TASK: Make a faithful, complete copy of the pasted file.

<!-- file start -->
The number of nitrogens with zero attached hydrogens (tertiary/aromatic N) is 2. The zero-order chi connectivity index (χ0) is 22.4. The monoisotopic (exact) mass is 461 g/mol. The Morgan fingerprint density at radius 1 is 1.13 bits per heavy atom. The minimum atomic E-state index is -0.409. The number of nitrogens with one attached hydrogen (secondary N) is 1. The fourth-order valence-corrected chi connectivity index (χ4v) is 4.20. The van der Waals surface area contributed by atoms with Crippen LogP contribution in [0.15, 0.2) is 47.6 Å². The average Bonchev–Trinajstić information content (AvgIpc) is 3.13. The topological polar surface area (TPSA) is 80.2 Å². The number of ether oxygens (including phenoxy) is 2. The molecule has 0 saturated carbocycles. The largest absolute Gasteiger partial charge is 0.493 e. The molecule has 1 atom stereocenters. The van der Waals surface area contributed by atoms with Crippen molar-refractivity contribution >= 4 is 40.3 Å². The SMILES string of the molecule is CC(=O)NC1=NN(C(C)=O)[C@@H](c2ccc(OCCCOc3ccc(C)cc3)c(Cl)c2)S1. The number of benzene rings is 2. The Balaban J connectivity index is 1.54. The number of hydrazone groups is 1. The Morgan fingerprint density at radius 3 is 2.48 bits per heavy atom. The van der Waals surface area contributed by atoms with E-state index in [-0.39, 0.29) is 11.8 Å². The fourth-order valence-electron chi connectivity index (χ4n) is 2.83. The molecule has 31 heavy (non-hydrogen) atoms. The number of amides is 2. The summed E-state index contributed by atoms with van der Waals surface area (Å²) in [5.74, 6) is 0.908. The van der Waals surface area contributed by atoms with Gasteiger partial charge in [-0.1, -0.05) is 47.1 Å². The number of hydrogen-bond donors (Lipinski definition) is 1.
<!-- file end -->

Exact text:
The number of nitrogens with zero attached hydrogens (tertiary/aromatic N) is 2. The zero-order chi connectivity index (χ0) is 22.4. The monoisotopic (exact) mass is 461 g/mol. The Morgan fingerprint density at radius 1 is 1.13 bits per heavy atom. The minimum atomic E-state index is -0.409. The number of nitrogens with one attached hydrogen (secondary N) is 1. The fourth-order valence-corrected chi connectivity index (χ4v) is 4.20. The van der Waals surface area contributed by atoms with Crippen LogP contribution in [0.15, 0.2) is 47.6 Å². The average Bonchev–Trinajstić information content (AvgIpc) is 3.13. The topological polar surface area (TPSA) is 80.2 Å². The number of ether oxygens (including phenoxy) is 2. The molecule has 0 saturated carbocycles. The largest absolute Gasteiger partial charge is 0.493 e. The molecule has 1 atom stereocenters. The van der Waals surface area contributed by atoms with Crippen molar-refractivity contribution >= 4 is 40.3 Å². The SMILES string of the molecule is CC(=O)NC1=NN(C(C)=O)[C@@H](c2ccc(OCCCOc3ccc(C)cc3)c(Cl)c2)S1. The number of benzene rings is 2. The Balaban J connectivity index is 1.54. The number of hydrazone groups is 1. The Morgan fingerprint density at radius 3 is 2.48 bits per heavy atom. The van der Waals surface area contributed by atoms with E-state index in [-0.39, 0.29) is 11.8 Å². The fourth-order valence-electron chi connectivity index (χ4n) is 2.83. The molecule has 31 heavy (non-hydrogen) atoms. The number of amides is 2. The summed E-state index contributed by atoms with van der Waals surface area (Å²) in [5.74, 6) is 0.908. The van der Waals surface area contributed by atoms with Gasteiger partial charge in [-0.1, -0.05) is 47.1 Å². The number of hydrogen-bond donors (Lipinski definition) is 1.